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Huang, K., Miralles-Pechuán, L. & Mckeever, S. Enhancing Zero-Shot Action Recognition in Videos by Combining GANs with Text and Images. SN COMPUT. SCI. 4, 375 (2023).


Zero-shot action recognition (ZSAR) tackles the problem of recognising actions that have not been seen by the model during the training phase. Various techniques have been used to achieve ZSAR in the field of human action recognition (HAR) in videos. Techniques based on generative adversarial networks (GANs) are the most promising in terms of performance. GANs are trained to generate representations of unseen videos conditioned on information related to the unseen classes, such as class label embeddings. In this paper, we present an approach based on combining information from two different GANs, both of which generate a visual representation of unseen classes. Our dual-GAN approach leverages two separate knowledge sources related to the unseen classes: class-label texts and images related to the class label obtained from Google Images. The generated visual embeddings of the unseen classes by the two GANs are merged and used to train a classifier in a supervised-learning fashion for ZSAR classification. Our methodology is based on the idea that using more and richer knowledge sources to generate unseen classes representations will lead to higher downstream accuracy when classifying unseen classes. The experimental results show that our dual-GAN approach outperforms state-of-the-art methods on the two benchmark HAR datasets: HMDB51 and UCF101. Additionally, we present a comprehensive discussion and analysis of the experimental results for both datasets to understand the nuances of each approach at a class level. Finally, we examine the impact of the number of visual embeddings generated by the two GANs on the accuracy of the models.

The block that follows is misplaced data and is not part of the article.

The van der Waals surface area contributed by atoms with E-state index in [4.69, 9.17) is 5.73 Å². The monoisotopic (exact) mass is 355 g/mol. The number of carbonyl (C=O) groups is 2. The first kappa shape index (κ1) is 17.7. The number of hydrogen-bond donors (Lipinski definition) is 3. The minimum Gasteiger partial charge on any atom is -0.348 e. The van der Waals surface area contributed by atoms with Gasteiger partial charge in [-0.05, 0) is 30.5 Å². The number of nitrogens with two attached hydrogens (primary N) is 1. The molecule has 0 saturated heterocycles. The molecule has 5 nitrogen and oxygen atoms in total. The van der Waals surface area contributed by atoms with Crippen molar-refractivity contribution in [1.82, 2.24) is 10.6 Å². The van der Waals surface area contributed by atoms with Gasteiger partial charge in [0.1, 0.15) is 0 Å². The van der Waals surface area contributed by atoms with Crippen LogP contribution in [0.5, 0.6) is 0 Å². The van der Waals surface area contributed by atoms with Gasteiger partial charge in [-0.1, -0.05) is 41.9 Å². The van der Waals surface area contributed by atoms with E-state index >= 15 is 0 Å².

This project is funded under the Fiosraigh Scholarship of Technological University Dublin. Open Access funding provided by the IReL Consortium.

Creative Commons License

Creative Commons Attribution-Share Alike 4.0 International License
This work is licensed under a Creative Commons Attribution-Share Alike 4.0 International License.